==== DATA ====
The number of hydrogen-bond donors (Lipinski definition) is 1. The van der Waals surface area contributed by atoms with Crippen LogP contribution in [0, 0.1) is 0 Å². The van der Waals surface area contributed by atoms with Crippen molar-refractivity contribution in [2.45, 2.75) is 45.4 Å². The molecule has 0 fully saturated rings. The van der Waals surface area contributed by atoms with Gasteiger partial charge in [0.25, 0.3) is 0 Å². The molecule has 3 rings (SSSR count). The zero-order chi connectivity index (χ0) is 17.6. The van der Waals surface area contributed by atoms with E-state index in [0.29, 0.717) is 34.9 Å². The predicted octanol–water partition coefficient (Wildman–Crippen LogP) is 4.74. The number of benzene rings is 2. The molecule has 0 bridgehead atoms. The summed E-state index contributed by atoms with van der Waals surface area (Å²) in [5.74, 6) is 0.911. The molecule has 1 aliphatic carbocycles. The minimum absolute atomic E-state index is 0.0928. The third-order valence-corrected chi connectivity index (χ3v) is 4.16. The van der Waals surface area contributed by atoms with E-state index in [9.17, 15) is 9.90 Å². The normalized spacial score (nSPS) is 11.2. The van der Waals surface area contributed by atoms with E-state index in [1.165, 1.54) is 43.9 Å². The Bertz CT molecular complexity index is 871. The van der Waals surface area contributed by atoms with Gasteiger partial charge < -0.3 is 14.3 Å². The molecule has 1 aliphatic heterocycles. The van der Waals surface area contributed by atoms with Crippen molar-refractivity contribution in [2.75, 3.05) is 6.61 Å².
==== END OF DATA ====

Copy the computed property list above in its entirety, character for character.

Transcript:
The number of hydrogen-bond donors (Lipinski definition) is 1. The van der Waals surface area contributed by atoms with Crippen LogP contribution in [0, 0.1) is 0 Å². The van der Waals surface area contributed by atoms with Crippen molar-refractivity contribution in [2.45, 2.75) is 45.4 Å². The molecule has 0 fully saturated rings. The van der Waals surface area contributed by atoms with Gasteiger partial charge in [0.25, 0.3) is 0 Å². The molecule has 3 rings (SSSR count). The zero-order chi connectivity index (χ0) is 17.6. The van der Waals surface area contributed by atoms with E-state index in [0.29, 0.717) is 34.9 Å². The predicted octanol–water partition coefficient (Wildman–Crippen LogP) is 4.74. The number of benzene rings is 2. The molecule has 0 bridgehead atoms. The summed E-state index contributed by atoms with van der Waals surface area (Å²) in [5.74, 6) is 0.911. The molecule has 1 aliphatic carbocycles. The minimum absolute atomic E-state index is 0.0928. The third-order valence-corrected chi connectivity index (χ3v) is 4.16. The van der Waals surface area contributed by atoms with E-state index in [9.17, 15) is 9.90 Å². The normalized spacial score (nSPS) is 11.2. The van der Waals surface area contributed by atoms with E-state index in [1.165, 1.54) is 43.9 Å². The Bertz CT molecular complexity index is 871. The van der Waals surface area contributed by atoms with Gasteiger partial charge < -0.3 is 14.3 Å². The molecule has 1 aliphatic heterocycles. The van der Waals surface area contributed by atoms with Crippen molar-refractivity contribution in [2.75, 3.05) is 6.61 Å².